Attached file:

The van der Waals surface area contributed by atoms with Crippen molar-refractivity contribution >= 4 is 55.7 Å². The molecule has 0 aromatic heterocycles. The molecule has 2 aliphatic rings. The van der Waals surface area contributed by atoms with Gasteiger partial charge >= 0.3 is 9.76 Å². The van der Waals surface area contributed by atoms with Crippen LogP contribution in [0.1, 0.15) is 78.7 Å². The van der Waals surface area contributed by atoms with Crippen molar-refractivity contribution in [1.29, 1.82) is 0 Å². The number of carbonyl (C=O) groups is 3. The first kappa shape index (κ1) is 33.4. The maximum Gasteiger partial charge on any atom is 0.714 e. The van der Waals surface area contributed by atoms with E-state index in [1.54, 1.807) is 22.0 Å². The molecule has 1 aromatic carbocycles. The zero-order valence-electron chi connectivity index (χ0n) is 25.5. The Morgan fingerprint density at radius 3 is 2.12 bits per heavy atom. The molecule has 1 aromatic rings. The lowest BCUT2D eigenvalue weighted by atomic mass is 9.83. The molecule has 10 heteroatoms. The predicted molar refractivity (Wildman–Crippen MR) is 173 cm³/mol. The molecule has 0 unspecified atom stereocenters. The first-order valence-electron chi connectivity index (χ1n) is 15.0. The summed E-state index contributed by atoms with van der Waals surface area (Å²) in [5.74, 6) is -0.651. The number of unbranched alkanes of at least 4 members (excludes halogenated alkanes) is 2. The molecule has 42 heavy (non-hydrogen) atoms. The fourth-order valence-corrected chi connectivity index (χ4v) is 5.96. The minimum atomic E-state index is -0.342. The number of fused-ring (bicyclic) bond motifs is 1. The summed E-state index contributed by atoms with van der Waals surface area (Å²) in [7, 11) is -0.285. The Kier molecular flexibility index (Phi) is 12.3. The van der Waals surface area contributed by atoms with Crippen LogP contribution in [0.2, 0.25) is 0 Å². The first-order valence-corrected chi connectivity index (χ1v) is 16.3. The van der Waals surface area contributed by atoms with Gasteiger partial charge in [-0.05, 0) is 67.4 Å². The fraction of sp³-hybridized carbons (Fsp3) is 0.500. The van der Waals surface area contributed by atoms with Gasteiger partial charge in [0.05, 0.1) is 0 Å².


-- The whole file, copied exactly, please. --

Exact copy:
The van der Waals surface area contributed by atoms with Crippen molar-refractivity contribution >= 4 is 55.7 Å². The molecule has 0 aromatic heterocycles. The molecule has 2 aliphatic rings. The van der Waals surface area contributed by atoms with Gasteiger partial charge >= 0.3 is 9.76 Å². The van der Waals surface area contributed by atoms with Crippen LogP contribution in [0.1, 0.15) is 78.7 Å². The van der Waals surface area contributed by atoms with Crippen molar-refractivity contribution in [1.29, 1.82) is 0 Å². The number of carbonyl (C=O) groups is 3. The first kappa shape index (κ1) is 33.4. The maximum Gasteiger partial charge on any atom is 0.714 e. The van der Waals surface area contributed by atoms with E-state index in [1.54, 1.807) is 22.0 Å². The molecule has 1 aromatic carbocycles. The zero-order valence-electron chi connectivity index (χ0n) is 25.5. The Morgan fingerprint density at radius 3 is 2.12 bits per heavy atom. The molecule has 1 aromatic rings. The lowest BCUT2D eigenvalue weighted by atomic mass is 9.83. The molecule has 10 heteroatoms. The predicted molar refractivity (Wildman–Crippen MR) is 173 cm³/mol. The molecule has 0 unspecified atom stereocenters. The first-order valence-electron chi connectivity index (χ1n) is 15.0. The summed E-state index contributed by atoms with van der Waals surface area (Å²) in [5.74, 6) is -0.651. The number of unbranched alkanes of at least 4 members (excludes halogenated alkanes) is 2. The molecule has 42 heavy (non-hydrogen) atoms. The fourth-order valence-corrected chi connectivity index (χ4v) is 5.96. The minimum atomic E-state index is -0.342. The number of fused-ring (bicyclic) bond motifs is 1. The summed E-state index contributed by atoms with van der Waals surface area (Å²) in [7, 11) is -0.285. The Kier molecular flexibility index (Phi) is 12.3. The van der Waals surface area contributed by atoms with Crippen LogP contribution in [0.2, 0.25) is 0 Å². The first-order valence-corrected chi connectivity index (χ1v) is 16.3. The van der Waals surface area contributed by atoms with Gasteiger partial charge in [-0.05, 0) is 67.4 Å². The fraction of sp³-hybridized carbons (Fsp3) is 0.500. The van der Waals surface area contributed by atoms with Gasteiger partial charge in [0.05, 0.1) is 0 Å².